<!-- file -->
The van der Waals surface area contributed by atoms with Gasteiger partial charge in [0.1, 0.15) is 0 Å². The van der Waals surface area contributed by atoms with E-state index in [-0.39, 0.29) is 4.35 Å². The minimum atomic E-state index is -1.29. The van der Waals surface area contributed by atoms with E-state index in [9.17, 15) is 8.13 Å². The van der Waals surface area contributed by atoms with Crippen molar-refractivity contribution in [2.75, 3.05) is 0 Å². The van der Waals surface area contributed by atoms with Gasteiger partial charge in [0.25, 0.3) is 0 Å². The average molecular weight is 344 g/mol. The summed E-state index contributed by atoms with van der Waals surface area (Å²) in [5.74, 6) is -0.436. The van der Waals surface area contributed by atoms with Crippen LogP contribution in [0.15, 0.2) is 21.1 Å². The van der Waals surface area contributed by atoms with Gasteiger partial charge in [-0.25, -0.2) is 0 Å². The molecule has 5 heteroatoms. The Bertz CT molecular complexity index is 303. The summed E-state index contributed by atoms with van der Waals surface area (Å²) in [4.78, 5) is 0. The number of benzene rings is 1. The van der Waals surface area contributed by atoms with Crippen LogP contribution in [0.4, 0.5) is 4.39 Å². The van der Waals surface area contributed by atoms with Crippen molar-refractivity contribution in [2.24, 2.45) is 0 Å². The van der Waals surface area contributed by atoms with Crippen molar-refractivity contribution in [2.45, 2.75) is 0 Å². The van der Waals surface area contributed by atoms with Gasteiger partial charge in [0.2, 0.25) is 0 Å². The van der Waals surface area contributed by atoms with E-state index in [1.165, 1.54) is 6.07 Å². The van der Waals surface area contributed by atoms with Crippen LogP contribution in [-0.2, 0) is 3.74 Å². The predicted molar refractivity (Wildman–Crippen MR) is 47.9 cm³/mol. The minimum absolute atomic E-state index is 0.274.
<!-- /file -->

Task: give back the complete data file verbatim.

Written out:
The van der Waals surface area contributed by atoms with Gasteiger partial charge in [0.1, 0.15) is 0 Å². The van der Waals surface area contributed by atoms with E-state index in [-0.39, 0.29) is 4.35 Å². The minimum atomic E-state index is -1.29. The van der Waals surface area contributed by atoms with E-state index in [9.17, 15) is 8.13 Å². The van der Waals surface area contributed by atoms with Crippen molar-refractivity contribution in [2.75, 3.05) is 0 Å². The van der Waals surface area contributed by atoms with Gasteiger partial charge in [0.25, 0.3) is 0 Å². The average molecular weight is 344 g/mol. The summed E-state index contributed by atoms with van der Waals surface area (Å²) in [5.74, 6) is -0.436. The van der Waals surface area contributed by atoms with Crippen LogP contribution in [0.15, 0.2) is 21.1 Å². The van der Waals surface area contributed by atoms with Gasteiger partial charge in [-0.25, -0.2) is 0 Å². The molecule has 5 heteroatoms. The Bertz CT molecular complexity index is 303. The summed E-state index contributed by atoms with van der Waals surface area (Å²) in [4.78, 5) is 0. The number of benzene rings is 1. The van der Waals surface area contributed by atoms with Crippen LogP contribution in [0.4, 0.5) is 4.39 Å². The van der Waals surface area contributed by atoms with Crippen molar-refractivity contribution in [2.24, 2.45) is 0 Å². The van der Waals surface area contributed by atoms with Crippen molar-refractivity contribution in [2.45, 2.75) is 0 Å². The van der Waals surface area contributed by atoms with Gasteiger partial charge in [0.2, 0.25) is 0 Å². The van der Waals surface area contributed by atoms with E-state index in [1.165, 1.54) is 6.07 Å². The van der Waals surface area contributed by atoms with Crippen LogP contribution in [-0.2, 0) is 3.74 Å². The predicted molar refractivity (Wildman–Crippen MR) is 47.9 cm³/mol. The minimum absolute atomic E-state index is 0.274.